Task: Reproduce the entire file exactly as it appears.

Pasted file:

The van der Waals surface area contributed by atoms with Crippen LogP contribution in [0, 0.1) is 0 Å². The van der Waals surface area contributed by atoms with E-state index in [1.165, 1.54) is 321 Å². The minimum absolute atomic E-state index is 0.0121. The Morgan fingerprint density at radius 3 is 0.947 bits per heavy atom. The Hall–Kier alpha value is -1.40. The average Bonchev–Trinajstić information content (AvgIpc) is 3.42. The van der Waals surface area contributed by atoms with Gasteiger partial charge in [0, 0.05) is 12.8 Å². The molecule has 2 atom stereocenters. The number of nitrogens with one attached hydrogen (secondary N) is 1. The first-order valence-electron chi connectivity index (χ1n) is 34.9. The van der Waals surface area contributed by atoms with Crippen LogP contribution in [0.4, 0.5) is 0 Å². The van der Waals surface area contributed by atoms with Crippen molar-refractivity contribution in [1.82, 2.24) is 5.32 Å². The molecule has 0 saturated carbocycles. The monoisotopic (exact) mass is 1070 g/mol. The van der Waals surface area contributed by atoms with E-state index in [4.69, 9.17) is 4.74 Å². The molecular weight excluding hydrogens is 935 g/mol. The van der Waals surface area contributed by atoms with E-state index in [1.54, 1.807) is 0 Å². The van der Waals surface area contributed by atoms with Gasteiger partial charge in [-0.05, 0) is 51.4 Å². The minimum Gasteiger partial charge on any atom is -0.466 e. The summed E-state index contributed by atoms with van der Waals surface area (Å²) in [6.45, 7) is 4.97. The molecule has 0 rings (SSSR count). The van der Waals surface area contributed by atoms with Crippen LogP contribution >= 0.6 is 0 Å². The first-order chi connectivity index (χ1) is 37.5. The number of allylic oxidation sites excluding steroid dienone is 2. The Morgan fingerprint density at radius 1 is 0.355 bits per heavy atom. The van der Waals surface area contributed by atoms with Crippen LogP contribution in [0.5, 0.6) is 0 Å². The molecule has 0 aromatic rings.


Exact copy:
The van der Waals surface area contributed by atoms with Crippen LogP contribution in [0, 0.1) is 0 Å². The van der Waals surface area contributed by atoms with E-state index in [1.165, 1.54) is 321 Å². The minimum absolute atomic E-state index is 0.0121. The Morgan fingerprint density at radius 3 is 0.947 bits per heavy atom. The Hall–Kier alpha value is -1.40. The average Bonchev–Trinajstić information content (AvgIpc) is 3.42. The van der Waals surface area contributed by atoms with Gasteiger partial charge in [0, 0.05) is 12.8 Å². The molecule has 2 atom stereocenters. The number of nitrogens with one attached hydrogen (secondary N) is 1. The first-order valence-electron chi connectivity index (χ1n) is 34.9. The van der Waals surface area contributed by atoms with Crippen LogP contribution in [0.4, 0.5) is 0 Å². The van der Waals surface area contributed by atoms with Crippen molar-refractivity contribution in [1.82, 2.24) is 5.32 Å². The molecule has 0 saturated carbocycles. The monoisotopic (exact) mass is 1070 g/mol. The van der Waals surface area contributed by atoms with E-state index in [4.69, 9.17) is 4.74 Å². The molecular weight excluding hydrogens is 935 g/mol. The van der Waals surface area contributed by atoms with E-state index in [1.54, 1.807) is 0 Å². The van der Waals surface area contributed by atoms with Gasteiger partial charge in [-0.05, 0) is 51.4 Å². The minimum Gasteiger partial charge on any atom is -0.466 e. The summed E-state index contributed by atoms with van der Waals surface area (Å²) in [6.45, 7) is 4.97. The molecule has 0 rings (SSSR count). The van der Waals surface area contributed by atoms with Crippen LogP contribution >= 0.6 is 0 Å². The first-order chi connectivity index (χ1) is 37.5. The number of allylic oxidation sites excluding steroid dienone is 2. The Morgan fingerprint density at radius 1 is 0.355 bits per heavy atom. The van der Waals surface area contributed by atoms with Crippen LogP contribution in [0.5, 0.6) is 0 Å². The molecule has 0 aromatic rings.